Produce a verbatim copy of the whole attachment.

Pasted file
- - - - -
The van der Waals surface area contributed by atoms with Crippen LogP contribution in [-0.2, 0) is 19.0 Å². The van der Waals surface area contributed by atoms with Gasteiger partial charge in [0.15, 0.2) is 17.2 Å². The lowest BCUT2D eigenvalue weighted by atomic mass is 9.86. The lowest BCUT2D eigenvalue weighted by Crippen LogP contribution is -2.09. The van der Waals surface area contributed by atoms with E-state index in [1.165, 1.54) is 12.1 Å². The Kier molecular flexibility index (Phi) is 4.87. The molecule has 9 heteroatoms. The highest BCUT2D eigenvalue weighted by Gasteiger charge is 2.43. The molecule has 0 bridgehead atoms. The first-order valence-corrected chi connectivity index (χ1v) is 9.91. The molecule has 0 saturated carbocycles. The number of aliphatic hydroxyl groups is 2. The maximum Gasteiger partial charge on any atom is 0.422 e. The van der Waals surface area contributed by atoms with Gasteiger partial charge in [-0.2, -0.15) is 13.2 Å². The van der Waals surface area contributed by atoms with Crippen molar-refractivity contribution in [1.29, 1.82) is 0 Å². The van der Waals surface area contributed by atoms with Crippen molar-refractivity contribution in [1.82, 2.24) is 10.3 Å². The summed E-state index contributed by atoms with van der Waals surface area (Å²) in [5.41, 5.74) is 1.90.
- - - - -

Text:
The van der Waals surface area contributed by atoms with Crippen LogP contribution in [-0.2, 0) is 19.0 Å². The van der Waals surface area contributed by atoms with Gasteiger partial charge in [0.15, 0.2) is 17.2 Å². The lowest BCUT2D eigenvalue weighted by atomic mass is 9.86. The lowest BCUT2D eigenvalue weighted by Crippen LogP contribution is -2.09. The van der Waals surface area contributed by atoms with E-state index in [1.165, 1.54) is 12.1 Å². The Kier molecular flexibility index (Phi) is 4.87. The molecule has 9 heteroatoms. The highest BCUT2D eigenvalue weighted by Gasteiger charge is 2.43. The molecule has 0 bridgehead atoms. The first-order valence-corrected chi connectivity index (χ1v) is 9.91. The molecule has 0 saturated carbocycles. The number of aliphatic hydroxyl groups is 2. The maximum Gasteiger partial charge on any atom is 0.422 e. The van der Waals surface area contributed by atoms with Gasteiger partial charge in [-0.2, -0.15) is 13.2 Å². The van der Waals surface area contributed by atoms with Crippen molar-refractivity contribution in [1.29, 1.82) is 0 Å². The van der Waals surface area contributed by atoms with Crippen molar-refractivity contribution in [1.82, 2.24) is 10.3 Å². The summed E-state index contributed by atoms with van der Waals surface area (Å²) in [5.41, 5.74) is 1.90.